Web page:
Transcatheter aortic valve replacement (TAVR) expansion into a low-risk population is on the table in 2019, as two pivotal trials and regulatory review for this indication are widely anticipated.
PARTNER 3 and CoreValve Low Risk will have short-term results available in low-risk patients who got the Sapien 3 valve from Edwards Lifesciences and the Evolut R from Medtronic, respectively, for severe aortic stenosis. Patients have been selected such that no one will have surgical mortality risk exceed 2% in PARTNER 3 and 3% in CoreValve.
Both studies are on track to be presented in March at the American College of Cardiology’s annual meeting. If the results are positive for both, the FDA is highly likely to grant commercial approval for a low-risk indication in the latter half of 2019, speculated George Deeb, MD, who is a part of the CoreValve Low Risk trial’s steering and screening committees.
“If the low-risk trials show that TAVR is non-inferior to SAVR [surgical aortic valve replacement], then the future will have TAVR dominating this arena,” said Deeb, a thoracic surgeon at the University of Michigan, Ann Arbor.
At his institution, clinicians take a multidisciplinary heart team approach in presenting all the appropriate options to the patient and taking into consideration the patient’s preference to come to a shared decision for treatment, he said.
Still, “the majority of patients who have three-leaflet aortic stenosis that are moderate-to-greater risk, they’re going to choose TAVR. The majority of our valves are TAVR. Once low-risk is approved, the majority of patients will request TAVR,” Deeb predicted.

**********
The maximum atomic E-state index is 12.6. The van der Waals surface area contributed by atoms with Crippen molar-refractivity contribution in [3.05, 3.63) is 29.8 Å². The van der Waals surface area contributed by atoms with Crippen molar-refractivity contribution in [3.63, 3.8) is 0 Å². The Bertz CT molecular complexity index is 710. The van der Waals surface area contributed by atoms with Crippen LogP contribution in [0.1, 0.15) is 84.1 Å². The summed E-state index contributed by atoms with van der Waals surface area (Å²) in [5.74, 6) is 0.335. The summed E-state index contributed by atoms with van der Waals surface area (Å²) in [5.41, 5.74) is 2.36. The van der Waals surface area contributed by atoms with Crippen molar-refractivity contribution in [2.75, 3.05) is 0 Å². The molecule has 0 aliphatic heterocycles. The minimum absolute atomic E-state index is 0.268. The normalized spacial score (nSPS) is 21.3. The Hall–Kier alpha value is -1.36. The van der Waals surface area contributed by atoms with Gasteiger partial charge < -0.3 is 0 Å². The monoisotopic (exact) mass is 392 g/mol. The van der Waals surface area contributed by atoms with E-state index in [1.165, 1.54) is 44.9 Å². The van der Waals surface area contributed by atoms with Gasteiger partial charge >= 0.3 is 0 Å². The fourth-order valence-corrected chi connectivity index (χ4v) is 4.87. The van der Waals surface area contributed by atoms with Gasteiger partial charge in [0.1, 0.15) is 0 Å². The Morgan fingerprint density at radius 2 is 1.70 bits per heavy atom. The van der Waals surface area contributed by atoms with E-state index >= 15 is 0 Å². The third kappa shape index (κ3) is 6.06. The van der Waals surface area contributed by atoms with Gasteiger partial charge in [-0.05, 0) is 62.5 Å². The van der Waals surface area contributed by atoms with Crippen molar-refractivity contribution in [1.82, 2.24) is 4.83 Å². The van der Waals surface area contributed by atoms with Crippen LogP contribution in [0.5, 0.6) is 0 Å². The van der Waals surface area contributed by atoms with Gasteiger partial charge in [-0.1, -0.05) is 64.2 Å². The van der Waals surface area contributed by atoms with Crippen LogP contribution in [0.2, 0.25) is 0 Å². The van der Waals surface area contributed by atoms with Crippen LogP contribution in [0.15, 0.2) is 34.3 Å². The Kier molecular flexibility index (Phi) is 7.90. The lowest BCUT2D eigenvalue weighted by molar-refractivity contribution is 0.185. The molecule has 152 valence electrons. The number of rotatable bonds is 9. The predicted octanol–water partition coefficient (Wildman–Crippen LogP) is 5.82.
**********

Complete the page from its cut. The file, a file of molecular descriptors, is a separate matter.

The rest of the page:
Exceptions, he noted, will be the younger patients who want a surgical mechanical valve that will last longer between interventions.
The question of durability has been an Achilles heel of TAVR. While European data seem to suggest similar longevity between transcatheter and surgical tissue valves out to 5 to 7 years, it’s not clear if that is good enough to get TAVR into younger patients.
“Durability getting into younger patients will still be a big question mark. It’s not right to assume it will be as good as the bioprosthetic surgical valves,” said Richard Shemin, MD, chief of cardiac surgery at David Geffen School of Medicine at UCLA and a site investigator for PARTNER 3.
Certain mechanical properties of TAVR valves may make them more prone to tissue deterioration, he suggested in an interview. For one, the tissue is crimped thinner than the tissue in surgical valves, and it is also placed on a wire stent instead of mounted on a frame.
“The trials will answer many questions and pose many questions. These patients are low-risk for surgery, but in general, usually these low-risk trials do not necessarily have young patients,” Shemin said.
He stressed good clinical judgment even if the indication for TAVR in low-risk patients is approved by the FDA as many expect in 2019.
Expansion of the Sapien line has run into a bit of a snag, in the meantime. The next-generation Sapien 3 Ultra was cleared by European regulators for treating severe, symptomatic aortic stenosis this year but had a wrench thrown into its debut in Europe because of a patent dispute between Edwards Lifesciences and Boston Scientific. The Ultra did get FDA approval, which had been expected by the end of 2018.
Beyond device evolution and expansion into low-risk patients, companies are also trying to make TAVR a treatment for patients before symptoms start. The EARLY TAVR trial, for example, is investigating how this approach compares to clinical surveillance in asymptomatic individuals with severe aortic stenosis.
“Whatever’s good for patients is good for the cardiac surgeon and the interventionalist,” according to Shemin. “There’s often extreme enthusiasm if a trial was good to maybe extend [the treatment] to a patient population that was never tested. I think like everything else, people have focused on the big picture, but the devil’s in the details,” he emphasized.